|Deities of the ancient Near East|
|Religions of the ancient Near East|
Tanit (Punic: 𐤕𐤍𐤕 Tīnīt) was a Carthaginian goddess. She was the chief deity of Carthage alongside her consort Baal-Hamon.
Tanit is also called Tinnit. The name appears to have originated in Carthage (modern day Tunisia), though it does not appear in local theophorous names. She was equivalent to the war goddess Astarte, and later worshipped in Roman Carthage in her Romanized form as Dea Caelestis, Juno Caelestis, or simply Caelestis.
In modern-day Tunisian Arabic, it is customary to invoke Omek Tannou or Oumouk Tangou ('Mother Tannou' or 'Mother Tangou', depending on the region), in years of drought to bring rain. Similarly, Algerian, Tunisian and many other spoken forms of Arabic refer to "Baali farming" to refer to non-irrigated agriculture. Such usage is attested in Hebrew, a Canaanite language sister to Phoenician, already in the 2nd century CE Mishnah.
Until 1955 the name of the goddess was only known in Phoenician characters, as TNT (written without vowels). It was vocalized, quite arbitrarily, as "Tanit". Then in 1955 Punic inscriptions, found at El-Hofra (Constantine, Algeria) and written in Greek characters, were published, that included the fully vocalized name as Greek: Θινιθ (Thinith) and Greek: Θεννειθ (Thenneith). This made clear that the name should be pronounced as Tinnīt. However, the spelling Tanit is still often encountered.
Tanit was worshiped in Punic contexts in the Western Mediterranean, in Sicily, Malta, North Africa, Gades and many other places into Hellenistic times.
Tanit's worship might have originated in relation to the Phoenician deity Astarte (Ishtar), whose own worship is first dated in the Phoenician sites of Sidon and Tyre. Her shrine excavated at Sarepta in southern Phoenicia revealed an inscription that has been speculated to identify her for the first time in her homeland and related her securely to the Phoenician goddess Astarte (Ishtar). Iconographic portrayals of both deities later become similar. The relation between both deities has been proposed to be hypostatic in nature, representing two aspects of the same goddess.
From the fifth century BCE onwards, Tanit's worship is associated with that of Baal Hammon. She is given the epithet pene baal ('face of Baal') and the title rabat, the female form of rab ('chief'). In North Africa, where the inscriptions and material remains are more plentiful, she was, as well as a consort of Baal Hammon, a heavenly goddess of war, a "virginal" (unmarried) mother goddess and nurse, and, less specifically, a symbol of fertility, as are most female forms. Tanit worship became popular in the Tyrian colony of Carthage, especially after the separation between Carthage and Tyre in the fifth century BCE, when the traditional Phoenician cults of Astarte and Melqart were displaced by the Punic worship of Tanit and Baal Hammon.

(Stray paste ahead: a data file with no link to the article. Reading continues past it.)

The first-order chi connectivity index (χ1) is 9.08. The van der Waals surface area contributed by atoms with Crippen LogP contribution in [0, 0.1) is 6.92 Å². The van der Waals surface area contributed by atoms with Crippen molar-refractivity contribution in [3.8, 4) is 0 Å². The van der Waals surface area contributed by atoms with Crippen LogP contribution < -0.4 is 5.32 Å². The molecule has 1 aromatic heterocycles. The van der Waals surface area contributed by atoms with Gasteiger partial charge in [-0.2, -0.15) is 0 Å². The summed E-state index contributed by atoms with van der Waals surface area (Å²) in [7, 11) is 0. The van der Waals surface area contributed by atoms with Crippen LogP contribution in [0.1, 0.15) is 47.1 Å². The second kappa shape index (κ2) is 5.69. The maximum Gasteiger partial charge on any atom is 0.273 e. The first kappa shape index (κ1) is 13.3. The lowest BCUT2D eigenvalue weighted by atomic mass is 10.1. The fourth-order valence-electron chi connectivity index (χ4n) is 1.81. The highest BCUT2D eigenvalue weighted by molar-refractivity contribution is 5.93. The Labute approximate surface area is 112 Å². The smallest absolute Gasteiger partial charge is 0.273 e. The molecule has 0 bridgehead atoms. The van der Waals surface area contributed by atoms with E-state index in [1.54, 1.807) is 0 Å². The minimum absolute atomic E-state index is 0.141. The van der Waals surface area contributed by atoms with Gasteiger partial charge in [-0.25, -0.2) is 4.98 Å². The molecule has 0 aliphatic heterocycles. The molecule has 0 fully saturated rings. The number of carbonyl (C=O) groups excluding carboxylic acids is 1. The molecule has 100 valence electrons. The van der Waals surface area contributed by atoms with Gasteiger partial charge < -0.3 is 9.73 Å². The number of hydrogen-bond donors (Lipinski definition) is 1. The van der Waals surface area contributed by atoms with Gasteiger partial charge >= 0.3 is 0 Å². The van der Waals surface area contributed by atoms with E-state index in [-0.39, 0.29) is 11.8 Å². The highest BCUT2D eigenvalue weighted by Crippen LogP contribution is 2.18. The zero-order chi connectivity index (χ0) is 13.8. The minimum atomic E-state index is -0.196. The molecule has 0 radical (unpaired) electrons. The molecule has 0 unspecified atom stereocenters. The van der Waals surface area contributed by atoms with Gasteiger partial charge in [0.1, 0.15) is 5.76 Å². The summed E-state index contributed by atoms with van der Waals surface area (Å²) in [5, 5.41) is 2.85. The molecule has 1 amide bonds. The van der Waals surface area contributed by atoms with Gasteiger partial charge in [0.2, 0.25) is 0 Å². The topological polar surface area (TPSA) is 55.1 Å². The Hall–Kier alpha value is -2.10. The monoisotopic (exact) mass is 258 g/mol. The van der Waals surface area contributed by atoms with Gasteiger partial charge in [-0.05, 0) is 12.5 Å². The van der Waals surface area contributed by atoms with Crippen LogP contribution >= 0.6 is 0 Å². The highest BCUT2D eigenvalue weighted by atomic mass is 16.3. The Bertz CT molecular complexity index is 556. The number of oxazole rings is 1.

Several of the major Greek goddesses were identified with Tanit by the syncretic interpretatio graeca, which recognized as Greek deities in foreign guise the gods of most of the surrounding non-Hellene cultures.
Phoenicians spread the cult of Tanit-Astarte to the Iberian Peninsula with the foundation of Gadir (modern day Cádiz) and other colonies, where the goddess might have been also assimilated to native deities. Her worship was still active after the Roman conquest, when she was integrated with the Roman goddess Juno (along with elements from Diana and Minerva) in a goddess named Dea Caelestis, the same way Baal Hammon was assimilated to Saturn. Dea Caelestis retained Punic traits until the end of classical antiquity in the fourth century CE. Similarly, long after the fall of Carthage, Tanit was still venerated in North Africa under the Latin name of: Juno Caelestis, for her identification with Juno.[unreliable source] Ancient Berbers of North Africa also adopted the Punic cult of Tanit.
Her symbol (the sign of Tanit), found on many ancient stone carvings, appears as a trapezium closed by a horizontal line at the top and surmounted in the middle by a circle; the horizontal arm is often terminated either by two short upright lines at right angles to it or by hooks. Later, the trapezium was frequently replaced by an isosceles triangle. The symbol is interpreted by Danish professor of Semitic philology F. O. Hvidberg-Hansen as a woman raising her hands. She is also represented by the crescent moon and the Venus symbol.
Like Astarte, Tanit is often depicted naked, as a symbol of sexuality, and riding a lion or having a lion's head herself, showing her warrior quality. She is also depicted winged, possibly under the influence of Egyptian artwork of Isis. Her associated animal and plants are the lion, the dove, the palm tree and the rose. Another motif assimilates her to Europa, portraying Tanit as a woman riding a bull that would represent another deity, possibly El.
Main article: Tophet § Carthage and the western Mediterranean
The origins of Tanit are to be found in the pantheon of Ugarit, especially in the Ugaritic goddess Anat (Hvidberg-Hansen 1982). There is significant, albeit disputed, evidence, both archaeological and within ancient written sources, pointing towards child sacrifice forming part of the worship of Tanit and Baal Hammon.
Some archaeologists theorized that infant sacrifices have occurred. Lawrence E. Stager, who directed the excavations of the Carthage Tophet in the 1970s, believes that infant sacrifice was practiced there. Paolo Xella of the National Research Council in Rome summarized the textual, epigraphical, and archaeological evidence for Carthaginian infant sacrifice.